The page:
Neisseria species


Gram-Negative Cocci & Coccobacilli   
>Aggregatibacter aphrophilus (formally known as Haemophilus aphrophilus)
>Bordetella pertussis (Causative agent of pertussis or whooping cough. )
>Brucella species:
     1] Brucella abortus
     2] Brucella canis
     3] Brucella melitensis
     4] Brucella suis
>Eikenella corrodens
>Haemophilus species:
     1] Haemophilus influenzae
     2] Haemophilus ducreyi
     3] Haemophilus avium
>Moraxella catarrhalis (formerly known as Branhamella catarrhalis)
>Neisseria species:  (frequently colonize mucosal surfaces.)led
     1] Neisseria gonorrhoeae
     2] Neisseria meningitidis
>Pasteurella multocida


  • Large genus of commensal bacteria that colonize the mucosal surfaces of many animals.
  • Of the 11 species that colonize humans, only two are pathogens. N. meningitidis and N. gonorrhoeae often cause symptomatic infections, a commensal-like behavior.
  • Most gonoccocal infections are asymptomatic and self-resolving, and epidemic strains of the meningococcus may be carried in >95% of a population where systemic disease occurs at <1% prevalence.
  • Neisseria species are Gram-negative bacteria included among the proteobacteria, a large group of Gram-negative forms.  All the medically significant species of Neisseria are positive for both catalase and oxidase.
  • Neisseria diplococci resemble coffee beans when viewed microscopically.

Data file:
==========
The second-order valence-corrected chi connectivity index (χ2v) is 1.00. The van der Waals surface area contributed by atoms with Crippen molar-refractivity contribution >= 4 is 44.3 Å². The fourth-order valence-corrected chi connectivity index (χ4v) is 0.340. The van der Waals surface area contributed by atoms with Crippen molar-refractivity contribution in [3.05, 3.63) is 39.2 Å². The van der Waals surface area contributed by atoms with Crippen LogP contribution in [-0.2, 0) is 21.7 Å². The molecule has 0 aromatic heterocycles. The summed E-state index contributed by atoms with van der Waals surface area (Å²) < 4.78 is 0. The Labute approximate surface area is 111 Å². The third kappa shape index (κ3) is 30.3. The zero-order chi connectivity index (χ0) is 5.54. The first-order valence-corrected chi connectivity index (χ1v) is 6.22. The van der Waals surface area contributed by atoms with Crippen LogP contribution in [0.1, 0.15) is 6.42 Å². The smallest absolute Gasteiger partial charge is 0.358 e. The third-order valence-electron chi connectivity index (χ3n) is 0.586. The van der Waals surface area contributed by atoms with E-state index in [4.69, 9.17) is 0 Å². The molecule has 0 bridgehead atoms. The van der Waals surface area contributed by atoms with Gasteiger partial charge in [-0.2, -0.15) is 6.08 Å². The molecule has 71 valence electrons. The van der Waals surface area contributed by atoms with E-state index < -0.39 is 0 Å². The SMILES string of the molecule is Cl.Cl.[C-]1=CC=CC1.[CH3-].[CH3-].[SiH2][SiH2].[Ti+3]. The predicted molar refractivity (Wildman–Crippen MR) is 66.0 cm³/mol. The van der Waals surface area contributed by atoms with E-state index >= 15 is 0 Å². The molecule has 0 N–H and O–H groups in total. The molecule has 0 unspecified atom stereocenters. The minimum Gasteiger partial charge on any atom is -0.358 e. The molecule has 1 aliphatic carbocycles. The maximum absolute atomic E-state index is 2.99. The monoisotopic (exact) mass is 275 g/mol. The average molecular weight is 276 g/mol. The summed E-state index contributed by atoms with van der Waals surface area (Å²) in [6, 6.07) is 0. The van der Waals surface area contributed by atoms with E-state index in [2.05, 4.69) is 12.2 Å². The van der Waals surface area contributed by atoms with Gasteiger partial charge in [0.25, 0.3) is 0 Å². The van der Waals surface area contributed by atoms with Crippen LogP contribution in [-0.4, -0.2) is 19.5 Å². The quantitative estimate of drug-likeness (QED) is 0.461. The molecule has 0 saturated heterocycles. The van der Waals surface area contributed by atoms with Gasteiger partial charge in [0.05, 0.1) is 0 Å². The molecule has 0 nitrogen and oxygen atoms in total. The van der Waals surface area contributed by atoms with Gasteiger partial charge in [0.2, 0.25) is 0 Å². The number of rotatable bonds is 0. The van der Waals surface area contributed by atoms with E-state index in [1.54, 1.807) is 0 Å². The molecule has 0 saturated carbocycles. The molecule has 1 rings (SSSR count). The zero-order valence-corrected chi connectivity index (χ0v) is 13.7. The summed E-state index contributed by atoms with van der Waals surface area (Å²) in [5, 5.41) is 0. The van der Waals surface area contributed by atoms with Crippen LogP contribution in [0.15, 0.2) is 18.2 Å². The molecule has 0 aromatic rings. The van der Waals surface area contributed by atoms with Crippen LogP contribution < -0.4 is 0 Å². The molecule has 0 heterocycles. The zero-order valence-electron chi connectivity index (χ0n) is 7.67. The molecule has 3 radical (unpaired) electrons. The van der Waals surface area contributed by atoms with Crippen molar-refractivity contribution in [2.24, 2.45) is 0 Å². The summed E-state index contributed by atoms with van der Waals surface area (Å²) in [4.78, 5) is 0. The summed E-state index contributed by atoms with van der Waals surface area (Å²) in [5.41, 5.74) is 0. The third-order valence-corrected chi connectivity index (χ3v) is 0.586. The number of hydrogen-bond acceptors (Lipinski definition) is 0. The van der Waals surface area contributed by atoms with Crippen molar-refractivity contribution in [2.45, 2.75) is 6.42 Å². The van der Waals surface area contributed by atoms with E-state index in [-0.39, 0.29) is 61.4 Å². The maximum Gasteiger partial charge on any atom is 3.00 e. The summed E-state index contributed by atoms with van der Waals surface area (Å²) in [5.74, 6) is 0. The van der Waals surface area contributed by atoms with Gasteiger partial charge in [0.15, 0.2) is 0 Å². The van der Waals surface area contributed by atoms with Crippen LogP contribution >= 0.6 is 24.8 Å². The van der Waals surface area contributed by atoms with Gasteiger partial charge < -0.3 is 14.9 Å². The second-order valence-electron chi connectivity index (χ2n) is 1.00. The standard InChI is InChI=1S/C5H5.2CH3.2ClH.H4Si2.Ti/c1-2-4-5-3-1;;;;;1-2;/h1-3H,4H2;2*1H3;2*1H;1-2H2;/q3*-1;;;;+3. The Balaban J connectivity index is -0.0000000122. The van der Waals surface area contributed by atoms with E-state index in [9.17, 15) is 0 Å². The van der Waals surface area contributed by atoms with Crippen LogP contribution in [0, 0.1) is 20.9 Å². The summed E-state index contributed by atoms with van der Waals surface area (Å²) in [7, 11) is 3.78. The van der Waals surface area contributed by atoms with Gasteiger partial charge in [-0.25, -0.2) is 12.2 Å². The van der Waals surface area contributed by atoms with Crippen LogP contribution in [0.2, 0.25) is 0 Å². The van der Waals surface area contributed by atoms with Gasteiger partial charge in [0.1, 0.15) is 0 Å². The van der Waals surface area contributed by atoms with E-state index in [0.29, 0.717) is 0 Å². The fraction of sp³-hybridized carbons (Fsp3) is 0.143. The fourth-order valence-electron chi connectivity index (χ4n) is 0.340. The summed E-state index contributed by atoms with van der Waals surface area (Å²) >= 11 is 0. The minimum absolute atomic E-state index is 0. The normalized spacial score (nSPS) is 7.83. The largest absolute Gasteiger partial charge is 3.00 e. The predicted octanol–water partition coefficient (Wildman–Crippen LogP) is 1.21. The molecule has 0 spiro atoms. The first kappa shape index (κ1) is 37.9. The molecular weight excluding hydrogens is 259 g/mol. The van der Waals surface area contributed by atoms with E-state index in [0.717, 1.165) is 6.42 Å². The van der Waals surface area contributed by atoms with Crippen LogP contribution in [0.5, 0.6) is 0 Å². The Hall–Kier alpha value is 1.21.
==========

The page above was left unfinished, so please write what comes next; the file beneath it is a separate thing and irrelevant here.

This genus (family Neisseriaceae) of parasitic bacteria grow in pairs and occasionally tetrads, and thrive best at 98.6°F (37°C) in the animal body or serum media.
  • The genus includes:
    • N. gonorrhoeae (also called the gonococcus), which causes gonorrhea.
    • N. meningitidis (also called the meningococcus), one of the most common causes of bacterial meningitis and the causative agent of meningococcal septicemia.

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Important considerations:  The choice of an agent should be based on local antimicrobial sensitivities, site of infection, cost, and comorbid conditions.   Generally, the most common agents/regimens are listed first. Listed dosages may need to be adjusted for renal dysfunction. 

Neisseria gonorrhoeae:

  1. Ceftriaxone 250 mg IM x 1  +  Doxycycline 100mg orally twice daily x 7 days (for possible C. trachomatis)
  2. Azithromycin 2 grams po x 1.

Neisseria meningitidis:

  1. Ceftriaxone 2 grams IV q12h 
  2. Cefotaxime 2 grams IV q4-6h.
  3. Penicillin G  3 to 4 million units q4h IV
  4. Chloramphenicol 100 mg/kg/day in divided doses every 6 hours (Maximum daily dose is 4 grams e.g. 1 gram q6h)


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